A Particular Strain of Microfinance DNA
I have been pleased with the wide readership my blog on the India microfinance crisis has gained, second only to my post on the Fonkoze/Partners in Health alliance. The India post, the reaction to it, and some writing I have been doing this week have prompted me to think about what distinguishes the Bangladeshi microfinance leaders (Grameen Bank and BRAC), and what they share in common with Fonkoze. (I have long been associated with Grameen, and I have recently read the definitive book on BRAC, “Freedom From Want” by Ian Smillie, which while annoying in some of its references to microfinance and Grameen, is an impressive tour de force of BRAC’s history that is refreshingly honest about some of its failures. (Another organization that could be put in this group is SEWA Bank, but that is beyond the scope of this post.)
Grameen Bank and BRAC realize that microcredit can be a powerful tool, but it is best thought of as the foundation of a holistic development strategy – one that should no more be relied upon entirely to get people out of poverty than a builder would finish with the foundation of a house and neglect adding walls and a roof. This insight led to decades of experimentation with financial products beyond credit, as well as non-financial products. Many of the latter were implemented through co-branded companies, especially in the case of Grameen. (Grameen Foundation commissioned a paper on the “Grameen Family of Companies” and their track record through 2009.)
Not all financial products succeeded, nor did all the non-financial products/initiatives/companies. A few failed miserably. But many evolved into world-class offerings to help the poor do more than they could with credit alone. CARD in the Philippines, through its “Mutually Reinforcing Institutions” or “MRI”, followed a similar course, as did Fonkoze through the establishment of the original non-profit, Fondayson Kole Zepol (Fonkoze), followed by Fonkoze USA, Sevis Finansye Fonkoze (and a related holding company, Fonkoze SA), and finally MiCRO, a microinsurance joint venture involving Mercy Corps and SwissRe. (For a thoughtful analysis of the concept of microfinance as delivery channel for other empowering products to the poor, see the Grameen Foundation white paper “Microfinance: A Platform for Social Change” by former Citibank executive Marge Magner, which is also available in Spanish.)
Another common element among these organizations’ DNA is their commitment to measuring how effective they have been so that they can ensure continuous improvement in their poverty alleviation efforts. Grameen’s Ten Indicators of Poverty was the prototype for the Progress out of Poverty Index® now available in 45 countries and that is used by both CARD (the leading MFI in the Philippines) and Fonkoze (and hundreds of other MFIs in addition to many other poverty-fighting initiatives not involving finance). Chris Dunford, who until last year was the CEO of Freedom From Hunger, made the case for the PPI as effectively as I have ever heard in a recent speech where he explained the power of combining it with other tools (such as FFH’s Food Security Index), as Fonkoze has done. For its part, BRAC has long emphasized monitoring and evaluation, as Smillie’s book describes in detail.
Finally, all of these organizations understand the importance of shared leadership. As a result, they spawn multiple companies each with CEOs empowered to make decisions and even negotiate hard with each another. I recall an instance about five years ago when I was trying to entice a Grameen Foundation donor to invest in the bank being spun off by a successful microfinance NGO. She read the business plan and declined to invest, citing the fact that the founder of the NGO was going to retain a large degree of control of the bank (and any other institutions that would be established later). She compared this model unfavorably to CARD’s, which she knew well, and how CARD has five organizations each with a strong leader.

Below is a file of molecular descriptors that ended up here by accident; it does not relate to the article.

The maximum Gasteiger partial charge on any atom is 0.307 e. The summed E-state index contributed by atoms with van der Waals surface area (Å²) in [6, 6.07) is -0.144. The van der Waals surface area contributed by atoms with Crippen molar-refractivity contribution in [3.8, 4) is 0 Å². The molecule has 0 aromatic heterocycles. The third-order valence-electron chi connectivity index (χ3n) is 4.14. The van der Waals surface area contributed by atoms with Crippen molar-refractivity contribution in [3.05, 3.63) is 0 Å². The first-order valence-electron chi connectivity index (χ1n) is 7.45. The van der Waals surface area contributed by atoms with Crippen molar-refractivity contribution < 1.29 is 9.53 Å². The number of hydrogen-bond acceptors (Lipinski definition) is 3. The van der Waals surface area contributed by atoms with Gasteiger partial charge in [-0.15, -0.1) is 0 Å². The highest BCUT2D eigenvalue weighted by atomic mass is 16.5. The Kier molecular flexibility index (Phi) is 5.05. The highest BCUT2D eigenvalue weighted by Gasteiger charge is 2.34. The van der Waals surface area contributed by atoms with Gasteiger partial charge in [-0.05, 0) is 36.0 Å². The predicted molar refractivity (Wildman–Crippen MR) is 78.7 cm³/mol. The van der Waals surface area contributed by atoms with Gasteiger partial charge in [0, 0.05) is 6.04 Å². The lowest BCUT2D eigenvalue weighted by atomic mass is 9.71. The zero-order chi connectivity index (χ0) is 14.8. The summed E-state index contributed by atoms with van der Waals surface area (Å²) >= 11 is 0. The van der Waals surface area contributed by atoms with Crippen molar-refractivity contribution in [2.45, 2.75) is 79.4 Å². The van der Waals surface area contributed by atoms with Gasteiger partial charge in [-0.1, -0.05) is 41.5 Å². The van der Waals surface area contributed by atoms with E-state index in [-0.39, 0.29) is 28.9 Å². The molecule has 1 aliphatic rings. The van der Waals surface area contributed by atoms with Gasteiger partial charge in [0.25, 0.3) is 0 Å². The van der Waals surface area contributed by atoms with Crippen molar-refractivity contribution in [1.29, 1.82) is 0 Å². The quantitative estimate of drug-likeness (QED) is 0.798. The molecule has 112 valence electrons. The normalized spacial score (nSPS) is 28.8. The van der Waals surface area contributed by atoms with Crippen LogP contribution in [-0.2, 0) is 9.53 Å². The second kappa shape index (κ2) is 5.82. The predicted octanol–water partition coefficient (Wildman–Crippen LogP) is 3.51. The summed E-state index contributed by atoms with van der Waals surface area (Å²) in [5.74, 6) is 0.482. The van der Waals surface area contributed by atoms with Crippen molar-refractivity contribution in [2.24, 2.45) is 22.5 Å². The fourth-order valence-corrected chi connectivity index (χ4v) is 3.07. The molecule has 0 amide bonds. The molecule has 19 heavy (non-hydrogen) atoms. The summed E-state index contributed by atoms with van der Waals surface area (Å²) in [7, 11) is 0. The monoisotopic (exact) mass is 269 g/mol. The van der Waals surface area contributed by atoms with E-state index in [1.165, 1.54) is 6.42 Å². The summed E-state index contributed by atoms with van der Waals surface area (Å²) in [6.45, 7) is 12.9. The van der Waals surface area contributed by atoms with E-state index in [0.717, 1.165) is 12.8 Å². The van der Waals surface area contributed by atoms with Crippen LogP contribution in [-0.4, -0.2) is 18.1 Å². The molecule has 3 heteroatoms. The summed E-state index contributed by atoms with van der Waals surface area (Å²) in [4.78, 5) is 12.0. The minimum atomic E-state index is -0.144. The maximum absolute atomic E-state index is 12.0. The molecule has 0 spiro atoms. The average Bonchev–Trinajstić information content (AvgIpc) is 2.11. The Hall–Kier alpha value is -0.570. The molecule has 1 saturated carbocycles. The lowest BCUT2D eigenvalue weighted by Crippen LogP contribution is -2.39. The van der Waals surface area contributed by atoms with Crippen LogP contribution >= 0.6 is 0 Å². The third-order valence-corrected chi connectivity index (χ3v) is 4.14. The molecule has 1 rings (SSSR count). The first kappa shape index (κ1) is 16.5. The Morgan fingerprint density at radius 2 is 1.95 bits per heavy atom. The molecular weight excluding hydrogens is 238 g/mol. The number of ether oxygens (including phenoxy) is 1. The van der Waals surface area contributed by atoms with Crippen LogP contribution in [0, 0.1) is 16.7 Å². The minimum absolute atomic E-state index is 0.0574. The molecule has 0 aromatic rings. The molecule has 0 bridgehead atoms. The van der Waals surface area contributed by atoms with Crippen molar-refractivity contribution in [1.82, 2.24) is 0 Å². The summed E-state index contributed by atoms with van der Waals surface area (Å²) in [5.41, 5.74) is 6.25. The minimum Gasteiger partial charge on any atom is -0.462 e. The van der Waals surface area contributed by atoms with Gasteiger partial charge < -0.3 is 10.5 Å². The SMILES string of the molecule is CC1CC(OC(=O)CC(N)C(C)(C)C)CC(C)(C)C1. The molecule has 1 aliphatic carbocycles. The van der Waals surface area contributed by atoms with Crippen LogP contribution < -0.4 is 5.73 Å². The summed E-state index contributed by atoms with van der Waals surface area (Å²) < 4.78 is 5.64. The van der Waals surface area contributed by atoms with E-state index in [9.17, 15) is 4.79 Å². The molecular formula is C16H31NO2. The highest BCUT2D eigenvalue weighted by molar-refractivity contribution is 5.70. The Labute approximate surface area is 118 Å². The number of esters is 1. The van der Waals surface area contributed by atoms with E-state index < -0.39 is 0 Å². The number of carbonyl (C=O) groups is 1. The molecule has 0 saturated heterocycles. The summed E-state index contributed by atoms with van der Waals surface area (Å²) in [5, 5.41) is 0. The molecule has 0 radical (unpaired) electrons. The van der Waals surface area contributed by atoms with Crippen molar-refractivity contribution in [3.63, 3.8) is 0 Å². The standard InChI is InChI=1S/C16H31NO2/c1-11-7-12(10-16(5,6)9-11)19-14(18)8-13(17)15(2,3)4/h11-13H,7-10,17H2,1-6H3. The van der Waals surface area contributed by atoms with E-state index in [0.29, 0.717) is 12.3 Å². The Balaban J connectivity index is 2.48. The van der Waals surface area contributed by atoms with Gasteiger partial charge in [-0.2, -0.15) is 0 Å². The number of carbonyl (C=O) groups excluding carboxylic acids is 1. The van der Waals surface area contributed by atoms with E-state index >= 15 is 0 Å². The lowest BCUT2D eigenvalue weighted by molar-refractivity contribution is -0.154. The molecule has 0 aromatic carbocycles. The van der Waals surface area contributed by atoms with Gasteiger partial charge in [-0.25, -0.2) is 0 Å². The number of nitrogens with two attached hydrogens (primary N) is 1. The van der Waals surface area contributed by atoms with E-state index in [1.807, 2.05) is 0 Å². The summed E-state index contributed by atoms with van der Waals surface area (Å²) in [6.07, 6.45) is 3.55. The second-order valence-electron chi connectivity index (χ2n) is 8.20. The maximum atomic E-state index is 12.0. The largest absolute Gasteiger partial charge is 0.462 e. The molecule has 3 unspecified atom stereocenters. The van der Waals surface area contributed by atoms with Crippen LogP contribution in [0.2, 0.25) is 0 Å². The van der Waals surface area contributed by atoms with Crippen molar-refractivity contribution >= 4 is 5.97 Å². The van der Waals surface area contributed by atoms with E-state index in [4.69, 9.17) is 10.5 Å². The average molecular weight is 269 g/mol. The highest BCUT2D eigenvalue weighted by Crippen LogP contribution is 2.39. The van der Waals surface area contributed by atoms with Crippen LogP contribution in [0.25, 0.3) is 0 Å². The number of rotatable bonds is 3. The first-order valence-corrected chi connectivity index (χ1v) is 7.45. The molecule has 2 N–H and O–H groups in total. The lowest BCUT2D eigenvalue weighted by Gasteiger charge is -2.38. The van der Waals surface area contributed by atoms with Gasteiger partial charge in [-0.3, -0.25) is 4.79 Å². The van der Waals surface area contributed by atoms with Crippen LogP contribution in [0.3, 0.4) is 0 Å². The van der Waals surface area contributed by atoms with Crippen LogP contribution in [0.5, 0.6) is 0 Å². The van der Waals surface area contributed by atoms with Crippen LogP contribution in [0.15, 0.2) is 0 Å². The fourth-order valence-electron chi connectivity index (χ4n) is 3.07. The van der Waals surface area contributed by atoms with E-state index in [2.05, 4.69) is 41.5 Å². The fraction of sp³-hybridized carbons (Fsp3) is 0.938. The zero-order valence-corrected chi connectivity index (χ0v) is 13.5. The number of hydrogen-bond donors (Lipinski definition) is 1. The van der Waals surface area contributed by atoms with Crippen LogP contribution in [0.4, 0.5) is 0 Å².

I am writing this book on Fonkoze as someone who is involved in a governance role in one of the family of organizations. (I have served as Chairman of Fonkoze USA since November 2009, weeks before the fateful earthquake as it turned out.) This has made the job of writing a book easier, and harder, as one might expect. In my role as Chairman, and as Vice-Chair before that, I occasionally argued for establishing some kind of coordinating body to oversee the entire family of Fonkoze organizations – perhaps made up of the Chairs and CEOs each institution.
This past February, Fonkoze’s leaders in Haiti called together about two dozen senior staff, board members and investors for a retreat in Haiti. One of the key outcomes of that meeting was to set up something called the “Fonkoze Family Coordinating Committee” or FFCC. (Some wanted to call it the “Super Committee,” but I resisted that and anything that suggested that this was supplanting the other boards.) I was asked to Co-Chair the committee along with a humble, savvy and deeply religious businessman named Julian Schroeder. It has been a challenge, and an honor. One of the interesting things about the group is that it has been delegated no formal decision-making authority, but its recommendations are often adopted by the member organizations.
As one might expect, looking across all the Fonkoze organizations, some things look better than from a single organization perspective, and some look worse. The analysis the FFCC has done – based on requests made that the staff have been very responsive to – has revealed new opportunities to be seized, and new problems to be tackled. Now the challenge is to use this holistic analysis to strengthen Fonkoze as it contemplates the daunting work ahead.